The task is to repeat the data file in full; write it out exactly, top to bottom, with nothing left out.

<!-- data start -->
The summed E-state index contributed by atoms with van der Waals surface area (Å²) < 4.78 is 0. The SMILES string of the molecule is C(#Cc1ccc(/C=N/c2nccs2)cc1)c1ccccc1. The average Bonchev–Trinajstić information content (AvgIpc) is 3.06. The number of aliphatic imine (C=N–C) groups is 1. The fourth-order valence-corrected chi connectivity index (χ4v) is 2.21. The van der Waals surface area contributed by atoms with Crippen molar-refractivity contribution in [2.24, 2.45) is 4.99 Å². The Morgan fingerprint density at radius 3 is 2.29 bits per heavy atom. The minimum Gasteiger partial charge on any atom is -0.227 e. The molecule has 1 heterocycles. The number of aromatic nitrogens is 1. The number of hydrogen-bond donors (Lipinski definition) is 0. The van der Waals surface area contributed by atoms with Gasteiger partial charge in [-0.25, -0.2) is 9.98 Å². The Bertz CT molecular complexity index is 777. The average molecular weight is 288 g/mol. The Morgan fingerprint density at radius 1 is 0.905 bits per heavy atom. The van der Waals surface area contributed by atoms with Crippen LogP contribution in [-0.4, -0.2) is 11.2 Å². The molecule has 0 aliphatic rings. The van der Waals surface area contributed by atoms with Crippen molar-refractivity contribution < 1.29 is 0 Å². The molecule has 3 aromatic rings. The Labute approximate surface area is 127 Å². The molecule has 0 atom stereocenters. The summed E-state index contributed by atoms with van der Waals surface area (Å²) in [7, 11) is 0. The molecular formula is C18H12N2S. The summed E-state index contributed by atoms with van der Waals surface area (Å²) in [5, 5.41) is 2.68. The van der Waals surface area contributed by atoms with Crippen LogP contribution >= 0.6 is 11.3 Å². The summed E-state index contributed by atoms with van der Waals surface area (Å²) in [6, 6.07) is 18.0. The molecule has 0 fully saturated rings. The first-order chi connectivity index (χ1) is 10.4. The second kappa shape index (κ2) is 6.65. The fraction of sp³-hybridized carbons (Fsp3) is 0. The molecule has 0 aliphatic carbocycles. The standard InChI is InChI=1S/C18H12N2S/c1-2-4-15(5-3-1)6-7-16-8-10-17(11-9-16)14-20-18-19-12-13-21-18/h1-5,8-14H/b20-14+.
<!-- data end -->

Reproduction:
The summed E-state index contributed by atoms with van der Waals surface area (Å²) < 4.78 is 0. The SMILES string of the molecule is C(#Cc1ccc(/C=N/c2nccs2)cc1)c1ccccc1. The average Bonchev–Trinajstić information content (AvgIpc) is 3.06. The number of aliphatic imine (C=N–C) groups is 1. The fourth-order valence-corrected chi connectivity index (χ4v) is 2.21. The van der Waals surface area contributed by atoms with Crippen molar-refractivity contribution in [2.24, 2.45) is 4.99 Å². The Morgan fingerprint density at radius 3 is 2.29 bits per heavy atom. The minimum Gasteiger partial charge on any atom is -0.227 e. The molecule has 1 heterocycles. The number of aromatic nitrogens is 1. The number of hydrogen-bond donors (Lipinski definition) is 0. The van der Waals surface area contributed by atoms with Gasteiger partial charge in [-0.25, -0.2) is 9.98 Å². The Bertz CT molecular complexity index is 777. The average molecular weight is 288 g/mol. The Morgan fingerprint density at radius 1 is 0.905 bits per heavy atom. The van der Waals surface area contributed by atoms with Crippen LogP contribution in [-0.4, -0.2) is 11.2 Å². The molecule has 0 aliphatic rings. The van der Waals surface area contributed by atoms with Crippen molar-refractivity contribution < 1.29 is 0 Å². The molecule has 3 aromatic rings. The Labute approximate surface area is 127 Å². The molecule has 0 atom stereocenters. The summed E-state index contributed by atoms with van der Waals surface area (Å²) in [7, 11) is 0. The molecular formula is C18H12N2S. The summed E-state index contributed by atoms with van der Waals surface area (Å²) in [5, 5.41) is 2.68. The van der Waals surface area contributed by atoms with Crippen LogP contribution >= 0.6 is 11.3 Å². The summed E-state index contributed by atoms with van der Waals surface area (Å²) in [6, 6.07) is 18.0. The molecule has 0 fully saturated rings. The first-order chi connectivity index (χ1) is 10.4. The second kappa shape index (κ2) is 6.65. The fraction of sp³-hybridized carbons (Fsp3) is 0. The molecule has 0 aliphatic carbocycles. The standard InChI is InChI=1S/C18H12N2S/c1-2-4-15(5-3-1)6-7-16-8-10-17(11-9-16)14-20-18-19-12-13-21-18/h1-5,8-14H/b20-14+.